A Thriving Congregation in Seville Township
Seville Community Church of God is open to worshippers of all ages and backgrounds. We lead our congregation in worship, deepening the connection to God, understanding the teachings of Christ, and ultimately to a vibrant faith.
We have a long, proud history of serving the Seville community. Through the dedication of our leaders and volunteers, we are committed to the teachings of Jesus Christ and are here to spread His message. Connect with us today to find out more about becoming part of the Seville Community Church of God community.
What Does a Sunday Look Like?
A typical Sunday Worship will include some songs of praise and worship, a Christ-centered Biblical message, a time of prayer, and warm fellowship. We are a small country church that loves to spend time together. That usually includes laughter, tears, and, of course, food! Come as you are. You'll see everything from shorts and jeans to ties and dresses. We worship with contemporary music and the occasional hymnal, but we love to hear the musical talents from people in our community.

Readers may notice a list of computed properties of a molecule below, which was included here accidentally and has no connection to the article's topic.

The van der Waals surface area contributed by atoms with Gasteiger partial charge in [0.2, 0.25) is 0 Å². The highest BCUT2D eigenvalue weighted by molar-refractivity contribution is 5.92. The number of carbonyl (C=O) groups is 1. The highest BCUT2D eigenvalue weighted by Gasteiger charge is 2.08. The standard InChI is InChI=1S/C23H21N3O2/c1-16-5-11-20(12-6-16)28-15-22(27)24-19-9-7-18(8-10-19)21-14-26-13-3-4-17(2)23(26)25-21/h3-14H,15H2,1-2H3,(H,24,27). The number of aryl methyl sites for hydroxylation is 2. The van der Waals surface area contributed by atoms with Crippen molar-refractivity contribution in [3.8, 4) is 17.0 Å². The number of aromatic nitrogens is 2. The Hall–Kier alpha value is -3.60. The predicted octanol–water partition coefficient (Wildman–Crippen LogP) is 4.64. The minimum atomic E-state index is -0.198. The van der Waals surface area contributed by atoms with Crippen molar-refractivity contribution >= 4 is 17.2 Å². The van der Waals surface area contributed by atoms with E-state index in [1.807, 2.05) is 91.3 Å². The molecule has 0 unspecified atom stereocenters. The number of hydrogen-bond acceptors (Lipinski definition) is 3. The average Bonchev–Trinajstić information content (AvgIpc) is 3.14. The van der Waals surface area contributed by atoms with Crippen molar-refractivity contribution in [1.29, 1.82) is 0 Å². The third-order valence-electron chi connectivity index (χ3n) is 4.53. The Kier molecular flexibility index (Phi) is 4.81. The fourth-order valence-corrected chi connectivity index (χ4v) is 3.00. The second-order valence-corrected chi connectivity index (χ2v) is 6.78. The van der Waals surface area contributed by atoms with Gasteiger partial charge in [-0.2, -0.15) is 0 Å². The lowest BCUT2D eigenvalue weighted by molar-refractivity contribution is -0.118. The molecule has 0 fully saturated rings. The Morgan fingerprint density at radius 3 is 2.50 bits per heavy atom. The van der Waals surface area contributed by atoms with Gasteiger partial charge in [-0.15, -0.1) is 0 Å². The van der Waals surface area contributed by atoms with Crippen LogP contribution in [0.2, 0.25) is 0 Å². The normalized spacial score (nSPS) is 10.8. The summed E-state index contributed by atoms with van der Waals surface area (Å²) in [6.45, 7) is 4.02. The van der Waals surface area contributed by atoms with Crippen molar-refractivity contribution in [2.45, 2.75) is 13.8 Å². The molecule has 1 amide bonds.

We are part of the Great Lakes Conference, Churches of God. We are united with the 40 Churches of God that make up this region in a cooperative ministry to win people to Christ and build them up in the faith.
We are a part of the Churches of God, General Conference, Great Lakes Region
In 1959, the General Eldership approved a declaratory and authoritative statement of Teachings and Practices of the Churches of God. That Bible-based declaration set forth in order things most surely believed among us. It was not a creed. The Bible is the only true standard of Christian faith and practice. The Bible is God's Word, a revelation from God to human beings.
The usefulness of such a declaration became apparent as early as 1844 when John Winebrenner prepared for the church twenty-seven points as her "avowed principles" constituting a "short … declaration, showing her views, as to what may be called leading matters of faith, experience and practice." Again in 1863, as an outline for instruction in the blessings of the Christian faith, Christian H. Forney pointed out the value of "a handbook for the ministerial novitiate, the layman, the Sabbath School teacher, and all those who love the doctrines of the Church."
To meet the additional needs then emerging, the General Eldership in 1925, speaking in a representative capacity as our highest ecclesiastical body, adopted a doctrinal statement of fourteen unnumbered points, substantially the same as that of 1844 from a doctrinal standpoint. And again in 1959, to respond to emerging concerns, the Church adopted the statement known as Teachings and Practices of the Churches of God.